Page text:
Also, and this is really important, College Board and ACT and most colleges and other organizations provide services and/or accommodations based on the American Disabilities Act at the postsecondary level. You get nothing if you have only a learning difference. According to the law and to the specific guidelines of, for example, College Board and ACT, you are eligible for accommodations and/or services ONLY if you have a disabling condition. If the student's documentation does not diagnose an actual disability and only refers to it as a "learning difference," they will not be considered eligible for services or accommodations.
So......that's why I still call it a "learning disability."
Jane McClure is a Licensed Educational Psychologist (LEP 1605) and educational consultant whose work has focused on college counseling and psychoeducational evaluations. McClure was a partner at San Francisco’s McClure, Mallory, Baron & Ross for more than 20 years. Previously named Educational Psychologist of the Year by the California Association of Licensed Educational Psychologists, McClure recently received the WACAC Service Award from the Western Association of College Admission Counseling. For the College Board, she has presented workshops for guidance counselors related to counseling college-bound students who have learning disabilities and/or attention deficit hyperactivity disorder (ADHD) and worked as a consultant on issues related to services for students with disabilities.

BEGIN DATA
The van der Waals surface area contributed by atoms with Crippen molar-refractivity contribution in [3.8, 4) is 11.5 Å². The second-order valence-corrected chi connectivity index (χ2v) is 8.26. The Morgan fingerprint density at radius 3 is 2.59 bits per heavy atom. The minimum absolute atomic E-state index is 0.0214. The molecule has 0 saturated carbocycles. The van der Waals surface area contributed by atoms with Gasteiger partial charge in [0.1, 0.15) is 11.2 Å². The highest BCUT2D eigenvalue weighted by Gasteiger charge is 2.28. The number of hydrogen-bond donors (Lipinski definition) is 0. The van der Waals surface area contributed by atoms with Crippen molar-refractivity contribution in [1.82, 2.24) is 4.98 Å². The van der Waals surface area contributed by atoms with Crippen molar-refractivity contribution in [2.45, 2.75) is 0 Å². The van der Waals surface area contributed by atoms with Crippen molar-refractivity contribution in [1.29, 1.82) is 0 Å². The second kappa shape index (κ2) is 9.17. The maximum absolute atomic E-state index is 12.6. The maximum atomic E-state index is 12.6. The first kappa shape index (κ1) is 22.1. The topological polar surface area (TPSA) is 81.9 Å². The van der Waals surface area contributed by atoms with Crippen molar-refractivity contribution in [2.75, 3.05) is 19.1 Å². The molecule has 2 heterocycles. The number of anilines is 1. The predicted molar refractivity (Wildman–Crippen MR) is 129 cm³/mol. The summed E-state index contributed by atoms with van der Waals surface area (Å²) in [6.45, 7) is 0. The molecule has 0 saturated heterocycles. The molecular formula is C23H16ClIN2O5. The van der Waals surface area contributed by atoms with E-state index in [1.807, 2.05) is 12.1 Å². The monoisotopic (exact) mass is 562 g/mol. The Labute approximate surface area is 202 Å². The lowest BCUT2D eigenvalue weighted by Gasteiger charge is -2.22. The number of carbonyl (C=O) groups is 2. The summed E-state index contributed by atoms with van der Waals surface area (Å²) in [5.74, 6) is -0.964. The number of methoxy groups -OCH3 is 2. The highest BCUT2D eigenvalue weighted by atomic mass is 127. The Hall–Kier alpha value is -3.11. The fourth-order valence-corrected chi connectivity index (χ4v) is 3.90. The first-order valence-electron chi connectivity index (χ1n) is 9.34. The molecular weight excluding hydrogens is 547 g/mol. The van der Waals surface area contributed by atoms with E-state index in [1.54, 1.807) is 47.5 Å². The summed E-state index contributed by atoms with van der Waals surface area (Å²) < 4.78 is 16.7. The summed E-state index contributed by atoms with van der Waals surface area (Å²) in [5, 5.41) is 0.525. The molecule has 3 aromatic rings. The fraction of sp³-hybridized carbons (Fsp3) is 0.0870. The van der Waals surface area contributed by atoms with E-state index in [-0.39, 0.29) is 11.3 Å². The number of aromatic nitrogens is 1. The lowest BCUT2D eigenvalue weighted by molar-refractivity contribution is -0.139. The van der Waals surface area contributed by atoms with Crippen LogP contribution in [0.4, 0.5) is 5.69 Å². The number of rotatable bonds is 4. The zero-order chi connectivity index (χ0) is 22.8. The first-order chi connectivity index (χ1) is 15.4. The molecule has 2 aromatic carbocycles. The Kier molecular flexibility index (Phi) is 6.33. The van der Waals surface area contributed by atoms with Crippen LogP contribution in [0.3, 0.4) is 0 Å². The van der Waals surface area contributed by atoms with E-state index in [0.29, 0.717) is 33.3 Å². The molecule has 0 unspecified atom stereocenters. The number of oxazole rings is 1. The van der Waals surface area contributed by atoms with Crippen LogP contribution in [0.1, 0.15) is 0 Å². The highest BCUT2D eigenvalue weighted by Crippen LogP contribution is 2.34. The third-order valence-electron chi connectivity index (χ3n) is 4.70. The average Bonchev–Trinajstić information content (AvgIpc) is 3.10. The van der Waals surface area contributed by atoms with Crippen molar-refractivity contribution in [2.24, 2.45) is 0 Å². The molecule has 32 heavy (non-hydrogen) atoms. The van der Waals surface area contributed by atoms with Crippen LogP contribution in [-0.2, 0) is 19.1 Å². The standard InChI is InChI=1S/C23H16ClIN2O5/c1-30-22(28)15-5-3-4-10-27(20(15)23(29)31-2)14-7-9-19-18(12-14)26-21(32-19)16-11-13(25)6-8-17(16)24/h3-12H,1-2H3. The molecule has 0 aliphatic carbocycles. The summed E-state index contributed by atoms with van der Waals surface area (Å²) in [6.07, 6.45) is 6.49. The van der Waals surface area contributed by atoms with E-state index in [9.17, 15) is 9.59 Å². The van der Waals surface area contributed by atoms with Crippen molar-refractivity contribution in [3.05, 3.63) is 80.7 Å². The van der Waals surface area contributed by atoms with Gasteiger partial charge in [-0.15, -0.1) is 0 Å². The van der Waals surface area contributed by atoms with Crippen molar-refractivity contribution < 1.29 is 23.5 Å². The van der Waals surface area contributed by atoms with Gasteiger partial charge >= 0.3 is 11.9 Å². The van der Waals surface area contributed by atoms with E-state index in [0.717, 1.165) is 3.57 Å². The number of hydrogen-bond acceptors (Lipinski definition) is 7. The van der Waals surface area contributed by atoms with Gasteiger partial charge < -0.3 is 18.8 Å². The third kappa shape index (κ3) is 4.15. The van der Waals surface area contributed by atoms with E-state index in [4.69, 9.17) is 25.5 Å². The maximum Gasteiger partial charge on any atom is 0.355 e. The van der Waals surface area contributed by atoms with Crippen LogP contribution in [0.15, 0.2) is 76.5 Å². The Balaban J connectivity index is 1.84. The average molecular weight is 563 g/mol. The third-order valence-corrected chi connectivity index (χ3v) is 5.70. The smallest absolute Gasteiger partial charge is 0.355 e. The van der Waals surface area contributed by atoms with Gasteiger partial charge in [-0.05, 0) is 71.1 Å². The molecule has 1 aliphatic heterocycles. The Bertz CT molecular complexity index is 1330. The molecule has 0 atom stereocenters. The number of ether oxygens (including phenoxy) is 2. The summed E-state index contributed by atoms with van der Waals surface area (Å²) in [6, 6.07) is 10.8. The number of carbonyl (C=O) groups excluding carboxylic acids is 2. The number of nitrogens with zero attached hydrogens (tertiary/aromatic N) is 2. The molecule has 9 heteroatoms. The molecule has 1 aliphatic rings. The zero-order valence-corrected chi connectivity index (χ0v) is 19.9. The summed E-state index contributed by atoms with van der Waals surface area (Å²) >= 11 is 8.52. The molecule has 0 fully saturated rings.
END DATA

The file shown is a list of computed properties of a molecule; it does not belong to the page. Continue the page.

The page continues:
The Importance of Education for Children with Disability Essay
1464 Words6 Pages
Education and Disability